The State of Abortion in North Carolina: Thinking About Having an Abortion in NC?

The State of Abortion in North Carolina Thinking About Having an Abortion in NC

The recent demise of national abortion rights based on the Supreme Court overturning Roe v. Wade has created a good deal of anger, uncertainty, and anxiety throughout the country. North Carolina is no exception. 

Amid this chaos, it is still possible and legal to terminate a pregnancy in North Carolina. However, North Carolina is considered a hostile state toward reproductive rights. Since 2011, the NC General Assembly has established restrictions, requirements, and limitations to this right. Most recently, a federal judge ruled that a 20 week ban on abortions in North Carolina could be reinstated. Few women seek an abortion after 20 weeks, and those who do are facing a medical crisis. This change demonstrates the NC legislature’s absence of sympathy for the life of the pregnant person.

Although abortion is still legal in North Carolina, someone seeking one should be prepared to conform to the rules and restrictions that apply:

  • The patient must be over 18; parental permission or a court waiver is required for those under 18.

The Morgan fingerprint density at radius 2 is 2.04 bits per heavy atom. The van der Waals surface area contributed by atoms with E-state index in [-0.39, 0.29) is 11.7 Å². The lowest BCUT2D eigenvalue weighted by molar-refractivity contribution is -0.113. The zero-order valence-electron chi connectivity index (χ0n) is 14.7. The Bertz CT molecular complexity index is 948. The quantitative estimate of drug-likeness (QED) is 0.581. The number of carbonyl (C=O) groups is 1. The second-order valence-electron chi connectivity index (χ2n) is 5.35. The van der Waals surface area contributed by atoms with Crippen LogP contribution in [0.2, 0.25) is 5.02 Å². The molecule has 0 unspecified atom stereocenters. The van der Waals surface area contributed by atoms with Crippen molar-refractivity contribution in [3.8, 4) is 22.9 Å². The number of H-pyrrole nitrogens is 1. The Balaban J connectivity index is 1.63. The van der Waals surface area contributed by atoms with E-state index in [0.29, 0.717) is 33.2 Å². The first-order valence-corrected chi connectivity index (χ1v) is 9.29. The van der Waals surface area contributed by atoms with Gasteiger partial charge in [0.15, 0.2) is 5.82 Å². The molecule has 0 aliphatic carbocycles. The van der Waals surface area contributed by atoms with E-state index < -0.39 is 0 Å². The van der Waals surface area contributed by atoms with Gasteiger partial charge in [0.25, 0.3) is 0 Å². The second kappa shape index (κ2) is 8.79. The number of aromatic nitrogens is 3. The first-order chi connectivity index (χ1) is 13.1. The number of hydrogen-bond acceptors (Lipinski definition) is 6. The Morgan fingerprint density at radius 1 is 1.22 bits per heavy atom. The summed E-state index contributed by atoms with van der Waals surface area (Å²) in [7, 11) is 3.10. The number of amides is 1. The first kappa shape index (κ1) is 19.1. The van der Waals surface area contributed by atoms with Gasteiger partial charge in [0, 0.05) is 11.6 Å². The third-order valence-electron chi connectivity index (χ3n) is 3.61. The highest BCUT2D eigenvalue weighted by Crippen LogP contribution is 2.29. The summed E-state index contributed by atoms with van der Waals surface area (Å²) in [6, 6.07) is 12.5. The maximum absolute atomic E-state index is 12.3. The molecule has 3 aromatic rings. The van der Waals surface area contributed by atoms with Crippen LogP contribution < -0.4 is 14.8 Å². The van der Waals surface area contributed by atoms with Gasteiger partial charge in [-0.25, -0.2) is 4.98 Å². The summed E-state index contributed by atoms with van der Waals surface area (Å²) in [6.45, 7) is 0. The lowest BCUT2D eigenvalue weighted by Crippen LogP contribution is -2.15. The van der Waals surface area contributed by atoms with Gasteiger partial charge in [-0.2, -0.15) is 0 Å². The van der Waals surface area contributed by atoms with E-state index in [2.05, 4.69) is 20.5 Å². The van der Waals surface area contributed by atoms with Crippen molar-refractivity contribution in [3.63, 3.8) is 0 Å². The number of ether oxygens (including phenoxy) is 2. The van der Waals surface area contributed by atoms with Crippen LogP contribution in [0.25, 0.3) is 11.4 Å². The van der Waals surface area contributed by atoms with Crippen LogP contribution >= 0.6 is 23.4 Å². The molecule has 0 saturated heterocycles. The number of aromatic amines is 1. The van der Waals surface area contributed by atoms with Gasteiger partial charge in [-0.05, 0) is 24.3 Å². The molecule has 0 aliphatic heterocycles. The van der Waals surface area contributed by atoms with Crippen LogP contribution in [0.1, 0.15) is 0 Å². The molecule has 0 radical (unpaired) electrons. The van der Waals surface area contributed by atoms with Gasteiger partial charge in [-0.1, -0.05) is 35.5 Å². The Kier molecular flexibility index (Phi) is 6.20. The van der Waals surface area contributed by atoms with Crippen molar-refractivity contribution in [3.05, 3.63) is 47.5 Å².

• Patients must have an ultrasound. This can be done at the clinic where the abortion will be performed.

Some facilities that sound and appear to be clinics are actually not medical facilities but are establishments supported by anti-abortion groups. These are generally known as Crisis Pregnancy Centers or CPC’s. Their sole purpose is to convince or shame the patient into not having an abortion or to stall the patient long enough to make it impossible to have the procedure. Because CPC’s are not licensed medical facilities, they do not have to abide by HIPAA laws that protect a patient’s privacy. They may share a patient’s information indiscriminately. CPC’s are a threat to women’s health and security.

Everyone seeking an abortion needs reliable information. Contacting Planned Parenthood by phone (1-800-230-7526) or online to discuss your options in a non-judgemental way is always a good place to start. General information about reproductive health including abortion may also be found online through the state chapter of the North Carolina National Organization for Women (NC NOW).

  • Patients must receive “counseling” from a physician. Some reliable clinics may do this over the phone. The “counseling statement” was not written by a doctor or medical professional. It was designed to discourage anyone from having an abortion. Let me say that another way so that the irony is clear. A qualified physician is required to read a state-mandated script with false or inaccurate information to her patient. 
  • Then the patient must wait 72 hours before the procedure. 
  • Payment is expected on the day of the procedure, unless other arrangements have been made prior to that day. Insurance coverage under the Affordable Care Act or through state employee policies is only available if the patient’s life is in danger or in cases of rape or incest. Some clinics will charge on a sliding scale or a patient may be able to get financial help through the Carolina Abortion Fund, a non-profit providing financial support to those seeking an abortion in North or South Carolina.